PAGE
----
CPAs: It’s Time to Educate Yourself on Cryptocurrency for the Future

As a CPA, you have always been required to stay up-to-date on tax laws and regulations, and those who have been in the field for many years have acquired new technical skills as computers and online technology have revolutionized the profession. The advent of Bitcoin and other cryptocurrencies has introduced yet another opportunity to expand your knowledge, and potentially grow your client base.

Firms that take the time to learn about this newest financial instrument will find their mastery rewarded, as cryptocurrency investors and businesses that accept it for transactions will need accountants who are able to guide them through the many issues that arise from their use.

The Basics of Cryptocurrencies

Cryptocurrencies are a digital currency that is completely virtual. Though they are not held by a bank and are transacted on a peer-to-peer basis without a middleman or centralized control, transactions using them are considered safer than those that use cash because they are encrypted for security. They operate using a technology known as blockchain that is run through a wide-ranging nature of computers that Investopedia refers to as a “decentralized system.”

Of all the cryptocurrencies, the one known as Bitcoin has been around the longest and is the best known. According to Statista, since Bitcoin’s advent over 6,000 other cryptocurrencies have been issued, and the ease of use and lack of shifting exchange rates that they provide for international transactions has added to their popularity, making them an increasingly major player in the global digital economy. In fact, a A World Economic Forum report entitled “Deep Shift – Technology Tipping Points and Societal Impact” predicted that by 2027, 10% of the world’s gross domestic product (GDP) will be stored on blockchain technology.

This emerging asset class’s growing popularity means that smart CPAs will attain a mastery of the language surrounding its use, as well as of what their clients will need from a tax service perspective, as they are also an attractive investment option.

Here are a few of the terms and concepts that CPAs will need to learn:

  • Blockchain – This is the technology through which Bitcoin and other cryptocurrency transactions are recorded. It is a record-keeping technology that stores pieces of digital information.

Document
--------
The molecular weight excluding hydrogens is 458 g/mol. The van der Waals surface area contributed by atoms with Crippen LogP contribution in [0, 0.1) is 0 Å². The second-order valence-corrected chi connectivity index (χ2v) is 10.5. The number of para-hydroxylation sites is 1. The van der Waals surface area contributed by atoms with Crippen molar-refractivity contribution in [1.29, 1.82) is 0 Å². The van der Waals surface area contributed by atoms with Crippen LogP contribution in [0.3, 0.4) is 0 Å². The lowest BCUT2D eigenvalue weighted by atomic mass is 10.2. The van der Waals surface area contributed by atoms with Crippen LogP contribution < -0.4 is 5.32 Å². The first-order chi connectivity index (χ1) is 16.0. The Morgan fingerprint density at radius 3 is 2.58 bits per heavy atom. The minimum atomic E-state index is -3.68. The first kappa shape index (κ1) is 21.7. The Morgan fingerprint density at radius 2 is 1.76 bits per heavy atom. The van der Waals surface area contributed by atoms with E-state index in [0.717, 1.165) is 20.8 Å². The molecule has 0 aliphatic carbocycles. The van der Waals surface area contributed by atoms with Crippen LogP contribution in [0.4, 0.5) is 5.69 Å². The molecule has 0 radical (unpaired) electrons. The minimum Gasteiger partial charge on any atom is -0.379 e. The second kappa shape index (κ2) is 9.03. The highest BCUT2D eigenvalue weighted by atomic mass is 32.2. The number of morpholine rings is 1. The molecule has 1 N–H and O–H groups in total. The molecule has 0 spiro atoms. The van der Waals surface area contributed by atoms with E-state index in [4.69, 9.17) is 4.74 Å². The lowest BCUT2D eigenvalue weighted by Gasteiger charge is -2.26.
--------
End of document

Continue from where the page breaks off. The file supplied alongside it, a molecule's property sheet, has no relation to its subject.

• Cryptocurrencies – Encrypted digital currencies. The oldest and best known is Bitcoin, which was developed in 2009 and which Investopedia reports leads all others in terms of popularity, number of users, and market capitalization. Other popular cryptocurrencies include:
    • Litecoin, an open-source global payment system. It was developed two years after Bitcoin and has a faster transaction confirmation rate.
    • Dash offers virtually untraceable transactions and is viewed as more discreet than Bitcoin. It also goes by the name Darkcoin.
    • Ethereum has distinguished itself by facilitating smart contracts that include terms and conditions between buyers and sellers incorporated into its code.
    • Ripple facilitates the settlement of international payments in real time, making its network one of the more popular global offerings.
    • Tokens are another type of virtual blockchain currency that can be traded or transferred, and which stands on its own as either a utility or an asset
  • Wallet – The tool that owners of cryptocurrencies track and hold their assets in
  • Mining – Mining as a way to earn cryptocurrency without having to purchase it, usually by using special software to solve math problems.

What CPAs need to know about cryptocurrency

Clients who invest in cryptocurrencies have access to so many different ways of using them or investing in them, but they may not realize that this new digital currency is considered property by the Internal Revenue Service. This makes recording profits and losses for this novel asset class a complicated undertaking that will require significant accounting expertise. Though cryptocurrencies are complex, being able to offer accounting services specific to cryptocurrency trading will provide a new way of attracting clients that will likely be worth the investment of time and effort.

If you are interested in expanding your accounting services into cryptocurrency, the best way to start is with the four steps listed here:

  • Familiarize yourself with the basics. You don’t need to be an expert, but learning the concept behind cryptocurrencies, how income differs from investments and what separates Bitcoin from other cryptocurrencies will be a good start.
  • Invest in tax software that is specifically designed for cryptocurrency. This specialized technology will make translating and cryptocurrency transactions into standard accounting software much simpler.
  • Learn the distinctions between transactions that result in capital gains or losses and payments, because the two are treated very differently and the rules are changing quickly. If you can’t find the information you need, check with federal and state tax agencies.
  • Market your cryptocurrency abilities. Once you’ve invested in educating yourself and in the technology to support cryptocurrency accounting, make sure that you include these abilities in your firm’s marketing so that you can attract a new class of clients. Digital marketing, blogging, social media, and SEO for tax preparers can all help you market your knowledge.